Newspaper Page Text
THE 8EMLWEEKLY TRIBUNE. NORTH PLATTE. NEBRA8KA.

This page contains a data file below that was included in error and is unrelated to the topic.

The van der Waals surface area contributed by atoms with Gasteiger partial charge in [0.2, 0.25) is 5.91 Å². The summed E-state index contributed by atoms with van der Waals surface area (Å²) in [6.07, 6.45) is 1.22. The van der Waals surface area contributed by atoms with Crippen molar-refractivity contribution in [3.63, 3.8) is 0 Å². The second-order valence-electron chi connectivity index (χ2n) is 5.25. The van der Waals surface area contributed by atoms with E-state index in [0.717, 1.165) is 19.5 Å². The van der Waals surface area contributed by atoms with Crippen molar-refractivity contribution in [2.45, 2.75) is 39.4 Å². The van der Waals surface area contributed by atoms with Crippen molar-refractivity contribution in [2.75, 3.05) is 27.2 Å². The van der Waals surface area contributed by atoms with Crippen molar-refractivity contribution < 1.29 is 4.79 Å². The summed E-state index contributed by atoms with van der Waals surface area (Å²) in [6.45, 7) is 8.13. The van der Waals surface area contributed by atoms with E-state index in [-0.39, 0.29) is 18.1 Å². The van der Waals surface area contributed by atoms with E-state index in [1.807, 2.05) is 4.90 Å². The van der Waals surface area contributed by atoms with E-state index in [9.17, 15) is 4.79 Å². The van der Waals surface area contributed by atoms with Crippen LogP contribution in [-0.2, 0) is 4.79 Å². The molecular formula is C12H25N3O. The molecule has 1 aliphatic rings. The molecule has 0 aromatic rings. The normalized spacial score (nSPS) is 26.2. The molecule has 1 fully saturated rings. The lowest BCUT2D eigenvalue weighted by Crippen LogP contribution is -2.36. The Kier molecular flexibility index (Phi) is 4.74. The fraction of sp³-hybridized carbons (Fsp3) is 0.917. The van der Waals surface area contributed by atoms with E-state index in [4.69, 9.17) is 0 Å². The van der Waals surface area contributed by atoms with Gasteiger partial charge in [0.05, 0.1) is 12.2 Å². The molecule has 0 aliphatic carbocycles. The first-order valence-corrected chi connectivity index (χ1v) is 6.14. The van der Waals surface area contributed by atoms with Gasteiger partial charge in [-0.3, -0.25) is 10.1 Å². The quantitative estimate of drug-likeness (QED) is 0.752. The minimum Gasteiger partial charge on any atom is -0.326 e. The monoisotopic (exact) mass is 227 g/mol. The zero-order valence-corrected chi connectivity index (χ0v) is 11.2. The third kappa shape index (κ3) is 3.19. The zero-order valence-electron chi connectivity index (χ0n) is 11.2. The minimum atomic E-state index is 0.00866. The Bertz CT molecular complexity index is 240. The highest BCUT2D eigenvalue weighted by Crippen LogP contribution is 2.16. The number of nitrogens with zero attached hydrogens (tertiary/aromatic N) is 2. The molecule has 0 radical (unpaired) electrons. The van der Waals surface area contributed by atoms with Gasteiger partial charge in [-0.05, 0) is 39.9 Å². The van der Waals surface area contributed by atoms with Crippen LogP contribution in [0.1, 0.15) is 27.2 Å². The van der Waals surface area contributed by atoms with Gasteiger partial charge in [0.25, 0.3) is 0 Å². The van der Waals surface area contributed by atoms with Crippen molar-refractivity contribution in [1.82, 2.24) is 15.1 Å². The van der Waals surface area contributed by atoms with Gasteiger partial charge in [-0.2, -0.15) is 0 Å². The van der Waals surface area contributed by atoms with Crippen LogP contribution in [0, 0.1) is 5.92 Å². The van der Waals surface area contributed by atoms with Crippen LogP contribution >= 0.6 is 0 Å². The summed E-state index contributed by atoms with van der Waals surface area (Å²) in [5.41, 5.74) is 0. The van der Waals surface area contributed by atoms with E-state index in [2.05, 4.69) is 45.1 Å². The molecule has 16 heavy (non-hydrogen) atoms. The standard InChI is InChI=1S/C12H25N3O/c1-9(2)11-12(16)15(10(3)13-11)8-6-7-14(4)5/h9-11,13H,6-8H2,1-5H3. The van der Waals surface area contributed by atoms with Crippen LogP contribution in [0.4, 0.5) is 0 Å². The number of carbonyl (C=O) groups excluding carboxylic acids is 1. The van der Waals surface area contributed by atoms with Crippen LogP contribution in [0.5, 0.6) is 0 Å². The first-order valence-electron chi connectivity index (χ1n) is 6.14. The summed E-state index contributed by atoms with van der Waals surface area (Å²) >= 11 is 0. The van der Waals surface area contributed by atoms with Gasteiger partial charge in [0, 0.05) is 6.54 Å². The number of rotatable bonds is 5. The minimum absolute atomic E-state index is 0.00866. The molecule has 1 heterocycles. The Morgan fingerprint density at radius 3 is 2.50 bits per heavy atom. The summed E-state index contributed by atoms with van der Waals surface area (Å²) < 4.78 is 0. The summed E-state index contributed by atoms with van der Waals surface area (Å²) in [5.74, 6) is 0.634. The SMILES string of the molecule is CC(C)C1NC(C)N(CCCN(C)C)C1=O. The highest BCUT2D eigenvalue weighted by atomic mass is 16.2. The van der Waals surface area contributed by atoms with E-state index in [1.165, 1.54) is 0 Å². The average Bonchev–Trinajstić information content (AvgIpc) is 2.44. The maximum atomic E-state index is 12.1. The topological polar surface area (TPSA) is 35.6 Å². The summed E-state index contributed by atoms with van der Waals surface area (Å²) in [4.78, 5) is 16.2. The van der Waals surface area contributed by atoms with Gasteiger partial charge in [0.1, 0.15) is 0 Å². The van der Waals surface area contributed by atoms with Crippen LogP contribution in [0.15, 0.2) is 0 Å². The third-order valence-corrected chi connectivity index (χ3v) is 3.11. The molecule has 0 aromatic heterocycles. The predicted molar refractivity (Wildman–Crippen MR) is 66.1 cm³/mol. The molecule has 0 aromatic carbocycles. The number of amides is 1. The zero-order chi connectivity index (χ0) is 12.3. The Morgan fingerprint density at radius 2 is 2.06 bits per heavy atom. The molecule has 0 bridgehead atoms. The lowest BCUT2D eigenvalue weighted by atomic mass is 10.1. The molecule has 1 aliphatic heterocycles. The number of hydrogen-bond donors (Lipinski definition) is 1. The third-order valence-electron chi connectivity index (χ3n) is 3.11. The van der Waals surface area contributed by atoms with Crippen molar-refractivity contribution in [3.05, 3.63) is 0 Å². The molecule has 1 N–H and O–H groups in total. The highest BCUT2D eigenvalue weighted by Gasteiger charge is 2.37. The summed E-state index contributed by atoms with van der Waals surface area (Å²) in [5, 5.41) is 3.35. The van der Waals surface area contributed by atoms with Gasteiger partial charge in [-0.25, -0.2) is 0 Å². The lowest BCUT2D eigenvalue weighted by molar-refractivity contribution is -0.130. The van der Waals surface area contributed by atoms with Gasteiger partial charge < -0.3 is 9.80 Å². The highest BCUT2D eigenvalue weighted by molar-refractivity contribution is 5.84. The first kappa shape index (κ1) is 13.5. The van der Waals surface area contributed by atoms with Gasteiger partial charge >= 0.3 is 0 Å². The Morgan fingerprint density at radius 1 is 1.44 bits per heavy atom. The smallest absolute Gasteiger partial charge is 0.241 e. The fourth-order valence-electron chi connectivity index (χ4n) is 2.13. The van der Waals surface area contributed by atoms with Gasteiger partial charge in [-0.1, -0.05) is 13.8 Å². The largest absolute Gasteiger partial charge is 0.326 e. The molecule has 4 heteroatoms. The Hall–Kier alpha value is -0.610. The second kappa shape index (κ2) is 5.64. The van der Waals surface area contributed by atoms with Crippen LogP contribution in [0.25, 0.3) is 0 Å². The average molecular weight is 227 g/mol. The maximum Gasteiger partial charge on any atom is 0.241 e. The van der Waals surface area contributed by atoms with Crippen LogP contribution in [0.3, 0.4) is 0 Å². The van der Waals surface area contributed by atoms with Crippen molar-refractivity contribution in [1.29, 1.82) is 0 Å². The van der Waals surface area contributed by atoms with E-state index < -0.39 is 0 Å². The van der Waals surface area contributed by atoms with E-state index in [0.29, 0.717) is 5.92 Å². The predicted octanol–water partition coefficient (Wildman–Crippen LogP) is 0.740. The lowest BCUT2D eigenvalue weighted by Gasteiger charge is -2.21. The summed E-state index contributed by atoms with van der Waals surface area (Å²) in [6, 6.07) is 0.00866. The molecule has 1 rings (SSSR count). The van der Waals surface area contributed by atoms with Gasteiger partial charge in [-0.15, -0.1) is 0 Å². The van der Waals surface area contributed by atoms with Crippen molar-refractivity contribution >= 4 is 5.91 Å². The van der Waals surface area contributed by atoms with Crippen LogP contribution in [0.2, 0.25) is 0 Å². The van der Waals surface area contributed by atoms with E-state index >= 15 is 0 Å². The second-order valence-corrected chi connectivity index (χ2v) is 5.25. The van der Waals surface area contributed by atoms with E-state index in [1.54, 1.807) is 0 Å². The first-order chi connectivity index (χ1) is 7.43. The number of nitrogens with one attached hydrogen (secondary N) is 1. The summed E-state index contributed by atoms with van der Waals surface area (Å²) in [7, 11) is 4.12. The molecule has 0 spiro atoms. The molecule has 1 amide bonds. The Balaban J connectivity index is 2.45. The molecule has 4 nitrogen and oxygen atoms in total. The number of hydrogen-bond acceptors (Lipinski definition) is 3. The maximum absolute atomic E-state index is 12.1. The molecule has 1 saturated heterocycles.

"BUSINESS MEN'S WAR" FOR GREAT BRITAIN AND THE UNITED STATES "BELGIUM OF TODAY" I I I Most Efficient and Powerful Wen In Commerce and Industry Give Services to the Government That' Could Not Be Purchased What the National Council of Defense Is Doing for This Country. New York. This war 'may not liu n trndc struggle, lut on the shoulders of buHlncss men depends to a great ex tent the successful prosecution of It. Especially Ih this true In Great Brit nln and the United Status. In Ger many before the war the corporate interests, such us the steamship lines, banks and fuctorles, were closely linked with the government Wi an ef ficient race for world leadership. Tho government aided them; quite 'natur ally they aided the government when war broke out. With Great 'Britain and the United States the situation Is somewhat dif ferent. There was co-operation be tween the government and big busi ness, but not ho much the Intimate Teutonic sort. But tho situation is now changed nnd Instead of war being pushed to a finish one way or the other by tho government with little aid outside of floating bond Issues, the business men havo taken over do talls lack of action op which might be fatal. Great Britain has several hundred of the most efficient and powerful business men in the country perform ing Innumerable tasks to conduct the war on a strictly business basis. The number In this country Is larger, with the list growing dally. Tho service of none of these men, whether they be English or American, could bo purchased. Their earning capacity Is virtually unlimited. Yet nil of them have given without re serve or qualification their time and energy In aiding their country. It' Is not an nlarmlst view to thlnk what would havo happened to the cause of the allies had not the business men Hteppcd in and did what they have dono nnd are doing. 8eeklng Results. Not, of course, that the public knows Just what either tho British board or the national advisory coiil mission of tho national defenso coun cil fn this country has done. They seek results, not publicity, and for this reason it is possible only to havo n faint Idea of their achievements. It requires n strong imagination to visu alize Just what thoy havo dono, but their general results of cutting gov ernmental red tape, purchasing sup plies quickly and economically and analyzing tho resources of the nation with itho view to utilizing every bit of power nro almost sufficient In them selves. GOOD WORK WINS PROMOTION ColoneltKean Goes to France John D. Ryan 8ucceedB as Director of Military Relief. Washington. The splendid work of Col. Jefferson Ilandolph Kenn, medical corps U. 8. A., In organizing the bnso hospitals of tho army and navy for tho Red Cross, has brought him promotion. Ho has been ordered to Franco to tnko charge of tho 1R0 United States army ambulanco sections on the French front. Colonel Kenn Is a great grandson of Thomas Jefferson. Ho has been the director general of military relief of tho Red Cross since Juno 16, 1010, when ho was detailed from his army duties to make ready tho hospital sys- John D. Ryan. lem for the impending war. No nation over before organized base hospitals until it was at war and tho wounded Jylng on tho ground needing attention But so vigorous has been Colonel .(can's work that tho country now has 42 army and 5 navy baso hospitals, 18 hospital units and 60 ambulanco com pontes ready for service, before a sin do rcclmcnt has reached tho trenches, This organization has cost the Bed Cross S2.40O.O0O. Tho successor of1 Colonel Kenn as director general of military relief Is John D.,ltynii, president of the Alia condn Copper compuuy. Over In England public recognition was given the business man by Bonnr Law, member of the war council. In the house pf commons. "The ministry of munitions," he said. "Is a body of business men more -competent, I be- ' ilavo, than that to be found In any In dustrial undertaking In the country." The clothing department of the British war office has more than a hundred men attached to It alone men who were leaders In their par ticular Held before the outbreak of hostilities three years ago. Bonnr Law at Ihe time of his address In parliament stated that they could not bo bought by any salary the house of cotninmis could possibly give them. These men who have volunteered their services to the British govern mcii ami who are virtually working their bends off for It are the very men who are directly responsible for Brit ain's commercial supremacy. Engineers In Service. They are the ones who bridged and bored and tunneled the earth from China to Peru; who created great railway systems, who control "great combines, and who havo amazed men accustomed to government routine by the way In which they have ousted the old, slow, easy-going methods. None of these men was especially desirous of being known ; they did not care to emblazon their names before the public. Perhaps but few of the British, aside from those In shipping circles, know Andrew Weir, who Is now surveyor-general of supply at the British war olllce. Yet he was one of the foremost shipbuilders on tho Clyde before the war and Is now saving tho British nation Sri.OOO.OOO u week by efllclent methods. The new financial secretary to tho chancellor of the exchequer Is Sir Samuel Ilardman Lever. He was never a member of the house of parliament and for this reason there were many groans when ho was named for this -pos'ltlon. He, too, hns saved the gov ernment millions of dollars. Shipping Is controlled by Sir Joseph Maclay, a formidable business man on the Clyde, who was called Into service and who has since made remarkable headway with a dllllcult proposition. Sir Eric Geddes made possible the transporting of troops from one sec tor of the western front to another, yet politics has always been distaste ful to him and he hitherto confined himself strictly to the big Job of run ning the Northeastern railway. Cowdray In War. A mighty Job faces Lord Cowdray, head of the Air hoard, and has faced him since, he took olllce. . He Is bet tor known under the name of Pearson, being the head of the oil linn of that nnmo that successfully battled with the Standard Oil company. Lord Cowdray himself personally directed many of the marvelous engineering feats the llrm has carried through In Mexico and Canada. Ono of his part ners, Sir Ernest William Molr, is in charge of tho Inventions department of the ministry of munitions. Sir Ernest was resident engineer of the tunnels under the Hudson river In New York, hut this Is simply one of a long list of achievements. Lord llhondda, new food controller. Is a commercial man of front rank In England. He was once In politics, nut later quit, and wnen lie was called to his present post he was head of a great colliery alliance employing 20,000 men, and ho also found time to be a director In not less than -10 com panics. Lord Rothermero, who has charge of the army clothing department, president and founder of tho Anglo Newfoundland Development company which developed tho resources of that colony to a marvelous extent. Sir Alfred Mond, who commandeers hotels, tills public parks and erects buildings needed by the government overnight, ifiado millions as a manu fncturer of chemicals. This list Is necessarily Incomplete It does not narrate in detail .the ox plolts of the men mentioned. It gives, however, some Idea of tho Caliber o men who havo enlisted to aid the Brit Ish government. Their aid has been Invaluable; their success to bo mens ured more than by savings of tens of millions. Their savings, It might be said, are real and not Imaginative. Following England. What these men have done In Eng land and their results will best be told after the wa.' is over and men carefully analyze Just what they hnv done Is being done In America to a remarkably slmljnr degree, Never before were men with such earning capacities and with such keen ability to organize and dlrec an garnered ror uie same purpose, When it Is considered that such men as Howard Collin, one of tho great est engineers In t'u country; Julius Itosenwald, a mercantile power particular acumen; Thomas Edison, the electrical wizard; Daniel Wll lard. transportation expert, and oth ers, nro nil working toward a single goal -tho success of the United States In tho war it Is truly remarkable. Tho entire personnel of the ad visory commission of the national council of defense ureathes power. It Allegorlcally portrayed by Air.-. Reg inald C. Vnnderbllt nnd little AIIsh An ita Yoakum Fosdlck at a spectacle given for the benefit of the Bed Cross Newport. It. I. naturally would with men like Theo dore N. Vail, head of the Bell Tele phone system; Wallace D. Simmons, head of the largest hardware company the United States, and others on the list, all actively engaged In the council's work. There are men who re on the committees who leave im portant work to go to Washington and unravel knotty questions on trans portation, food and kindred subjects. Aiost of the big railroad men In the country are doing what they can to Id ; the big tlnanciers are joining In, so n'ro the miinuracturers. Aitnougn they have accomplished wonders since their organization a few months ago. If we could but ascertain the real ex tent of their efforts, of which only a few leak out now and then, It would deserve properly to be classed above twentieth century miracles. Merging the Railroads. It Is rather much of an old story now to tell of the merging of all tho railroads In the United States Into one continental system, doing away with competition for the sake of maximum national, efficiency In transportation. But It Illustrates to what extent the business men have gone and how willing they nre to use their power to aid the government. llallroads have not been alone in their sacrlllces; mnny lines of busi ness have dono something similar. Every move of this kind on the part of the business Interests lias shown the more clearly how vital their aid Is und how much less the govern- men could do without It, proving It Is a business man's war. In this connection, Grosvenor B. Clarkson, secretary of the council of national defense and of the advisory commission, said : Modem war means that battles are won not alone ny ngnting men hut by lighting Industries. War hns ceased to he a profession In which military men nloue are called. On tho contrary, It enlists the specialists of every Industry and every science from tho firing line clear back to the first line of defense. in the words of Howard Coflln, who started the movement for mobil izing the Industrial forces of Amer ica, 'twentieth century conflict de mands that the blood of the" soldier must he mingled with from three to live parts of tho sweat of the man In tho mills, mines and factories of tin; nation In arms.' " This sentiment of Mr. Clarkson crystallzes the thought as to the great change In conducting warfare. It applies equally as well In both Great Britain and tlte United Stntes and, perhnps the other allies, but British nnd American business men, more than those of France, Itnly anil Russia, are prosecuting the war, be cause upon them lies the task for financing the struggle. Englnnd helped her allies financially during the early days of the war, and now tho United States has taken over the Job for virtually tho entire world. They not only glvo money, but save It without being parsimonious, for, had It not been for their united sup port both governments Brltlhli and American would have been hundreds of millions of dollnrs worse off. The Injection of business men as directors of the war Is novel, but It has achieved results that could not have been obtained under tho older form of thluuH. PLAN TO IMPROVE HIGHWAYS Ohio Township Alms to Make Roads More Pleasant to Travel Over In Heat of Summer. "Coupled with a strong good-roads sentiment In nn Ohio township," says I nrm and Fireside, "Is a plan to lino the roads of the township with trees. The principal reason advanced by the I committee which has charge of tho project Is to make tho roads more pleasant to travel In tho heat of suni- ( mer. "In nddltlon, the trees will In n mens lire help to keep the surrounding ground moist by preventing rapid evap oration, thus keeping down tho dust. They will shelter travelers during storms, check tho erosion of ditches on hills, beautify adjacent property, nnd add to the general attractiveness of land values of the community. "Those who start such work are not likely to live long enough to see their plans fully completed nnd to enjoy the shnde. This fact lends u pathetic touch to tho project ns well as Indicating a sincere and unselfish desire to be of public service." SURFACES FOR HILLY ROADS Slipping and Skidding on Smooth, Hard Covering Is an Ever-Present Dread Among Farmers. Slipping on hilly ronds Is one of the unfortunate results which horses must suffer as a result of covering the ronds with hard surfaces, while the possibili ty of skidding on these slopes Is an ever-present dread among motorists. A special form of paving brick, culled "hillside bricks," Is made for use on grades exceeding one foot rise In 20 feet horizontal distance. These bricks have grooves cut across their tops to hold the shoes of the horses and the tires of the cars, and have been re ceived with much favor by road build ers. Recently the same object hns been attained with bituminous ronds built on hills, by leaving them with a Proving That All Flirtations Are Not Wrong WASHINGTON. Two women young enough to have birthdays were con fabbing In a car. One held a lace-swaddled infant. The other placed her heavier youngster on the sent beside her, and turning to her computilon, left the buby to look out for Itself. And the baby did. It started a flirtation which proved, of course, tlint the baby was a girl. She went for the mnn of her choice with a directness that caught the as tonished Interest of every passenger in the car except her mother, who was too busy talking to notice tho ro mance going on behind her back. The man sat below the buby with a vacant seat between. He was a shabby man with mud on his shoes and un all-over look of being out of a Job. He accepted the young person's ndvnnces with a futile that seemed shy of asserting Itself Shakespeare forgot to say that bad luck as well as a guilty conscience makes cowards of us all and when she had tugged at the maternal hand until she could slide ncross the vacant spaco and snuggle up to him the man shrank away. The baby snuggled closer and crowed jubilation. A prosperous citizen ncross leaned over to cluck confidentially to Juliet nnd to congratulate Romeo on bis conquest. Perhaps the prosperous one recognized that there must be something worth While In the hidden depths of n man never mind the muddy snoes wno couia attract tne commence oi u. baby, still wise with the inscrutable knowledge It had brought into the world with it. For when the mother, suddenly conscious of her offspring, gasped to find Its white embroideries fraternizing with tramp humanity awl whisked It to her lap, tho citizen took the vacated seat and said some kindly trifle. Romeo, doubtless encouraged by the victorious fact that be had Just fig ured up as u lady killer, and feeling, mnybe, that the man who spoke tho kindly words must have a kindly heart to back them, made apologetic refer ence to having walked from tidewater Virginia looking for work. That was all there was to it, except that as one passenger got out she wondered if if: Tho mnn who wanted work nnd the man who looked as if he could give It hud been brought together purposely. And If It had been intended thut u little child should lead them. PARSON RECRUITS FIVE AT A GERMAN PICNIC Superior. .Minn Uev. A. M. Ilarkness, Superior's "Fighting Parson." attended it German pic nic at Fergus Falls, Minn. Ac cording to recruiting olllcers he Induced five recruits for the reg ular army. Boasts 45 Languages. Cleveland, O. Cleveland often has been referred to as the "mulling pot" because of so many foreigners here. A tabulation of school census reports shows that 4.1 languages nre spokeu In this city. Speaker Receives Belated University Degree 4 . CHAMP Clnrk, for a plain, homespun Amerlcnn, has a terrific lot of alpha betical disarrangements after his name. For one thing, he Is nn LL. D. three times, und LL. D. raised to the third power certainly presupposes n large amount of knowledge. One of these degrees reached him only n few days ngo, nearly half n century after he had been fired from Kentucky university. It enmo about in this way: Two men Jumped on the young Beuuchump Clark when he was In his senior year and were giving him considerable of a pounding. Clnrk wus mad and in his rage endeavored to puncture one of his nssullunts with a shot from nn old fushloned pepper-pot pistol. This scrap resulted in Clnrk going before the fnculty, which was evenly divided for and against expelling the boy. The president of the university was absent, and the man acting in his place had a. eon at the school who would be in line for honors if Clark, who wus nearly top- man, should be fired. Well, Clnrk was tired; but when the president of the university returned he revoked the order, but Clark was sore then and had left for good, ne went to Bethany college, and did the junior und senior years In one. When ho graduated he hndaan nveruge of 09.08 per cent, and the missing two-tenths-of 1 per cent came about because he contracted indigestion enting corned beef nnd cabbage at ono dinner in midterm. This little Illness set him buck just enough to put him two-tenths to the bad on one of the monthly exams- Kentucky university, however, falling to give the speaker a diploma at the time he should have had it, increased the degree and sent it to him at the Inst commencement. Rough Surface on Hilly Road. rough surface. Tills method of con struction was developed by the Mas sachusetts state highway commission. According to Engineering News, the roadbed is covered with broken stone from two to three Indies in size, which is rolled until the bed is three inches, thick. This bed then bus hot asphalt applied to it by a pressure distributor at the rate of two and three-fourths to three gallons per square yard. This asphalt fills the spaces between the stones, but tho latter are so largo that their tops project somewhat above the asphalt binder antl thus nfford a foot hold in any but icy wenther. VALUE OF IMPROVED ROADS Value of Farm Increased by Getting Crops to Market Rapidly and Cheaply as Possible. Tho value of good roads is becom ing more and more recognized in tho United States every day. Wlso men nolnt to tho fact that tap-lino railroad spurs cannot bo constructed In the country for less than $75,000 a mile, nud that the cost of these must be paid by tho commodity transported over them. Tho good roads do not cost so much nnd nre just ns efficient. Everything that makes it ensler to get crops to tno market raises tbe value of farm lands by making them more profitable to tho farmer. Lesson in Poor Widow's Gift to the Red Cross THE Intense nnd widespread Interest in the work of soliciting funds for the Red Cross, nmong nil classes, is thus impressively described by Mrs. Alary Kotherlne Ilnnsbrough In the Tampa Tribune: "I rend in the morning paper of Morgan's gift of n million dollars to the Red Cross fund In New York city nud I compared it to a gift made In Tampa to the Woman's Red Cross com mittee of which I wns chairman. "Wo were working the very poor est district of Tampa, where the strug gle for existence is n raw tragedy, where the contributions, willingly made from the necessities of life, were nickels and dimes. In an ill-kept cot tage, bare of furniture nnd every sem blance of comfort, I found a woman and three children. Her shoulders were bent with labor, her hands were hardened with toll, her hair streaked with the gray of sorrow and poverty,, but her eyes were still alight with human sympathy. I talked to her a bit about my mission nnd the soldier boys we were sending away from the America they loved so well. Her eyes filled with tears and she asked wistfully : '"Would you let me give you two cents? It Is all I have and I would like to feel that I have helped some soldier even such n little bit.' "Suddenly I was carried back 1000 years to a temple In Jerusnlem. I saw the millionaires making their gifts and the widow casting In her mite nnd heard the voice of tho Master: 'She hath cast in more than they all.' ''The two cents may not buy comfort for u wounded soldier but the lnllu ence of its loving bestowal should touch every heart." Leads In Road Improvement. Tho Automobile club of Southern California, with Its 10,203 members, which claims to be tho largest organ ization of tho kind in the world, de clares that Callfornln is lending nil states in highway development. Rural Attitude Changed. Tho use of the automobile by farm ers has completely changed the rural attltudo toward motoring, nnd tens of thousands of men are making direct profits by catering to the passing mo torist. Prominent Women Furnish Hospital Equipment: fRS. WOODROW WILSON, wife of the president, and Allss nelen Wood- row Bones, a cousin of the president, have turned over to the Amerlcnn. Red Cross four dozen pairs of pajamus and an equal number of sheets and pillowcases which they have made with their own hnnds. Tills "bit" of personal service by the wife of the president Is an illustra tion of tho work which women of the cabinet and others prominent in official life nre doing as an Inspiration and ex ample to thousands of others. Several women of the cabinet, be sides giving sons to the service, also have taken the lead In organizing groups of women to sew on baso hos pital equipment. Mrs. Thomas R. Alur- shnll has organlzeo tho wives, daughters und sisters of senators; Airs. Champ Clark has been active in congressional circles; Mrs. William G. McAdoo has organized woinej employed in the treasury department; Airs. Franklin K. Lane, assisted vy the wives of bureau chiefs, has been leading woman em ployees of the Interior department in conducting sewing circles nnd first-aid classes at the Home club. Ellpt Wndsworth of tho war council of the society, In forwarding the gar ments mnde at tho Whito House, said: "The American Red Cross sends this special shipment at tho request of Mrs. Wilson to evidence her active und most pructlcnl Interest In tho work of mercy and relief carried on by the Red Cross societies. Wo trust that the shipment will reach you safely, as it carries with It such cordial good wishes from the Immediate family of the, president of tht United Stntes"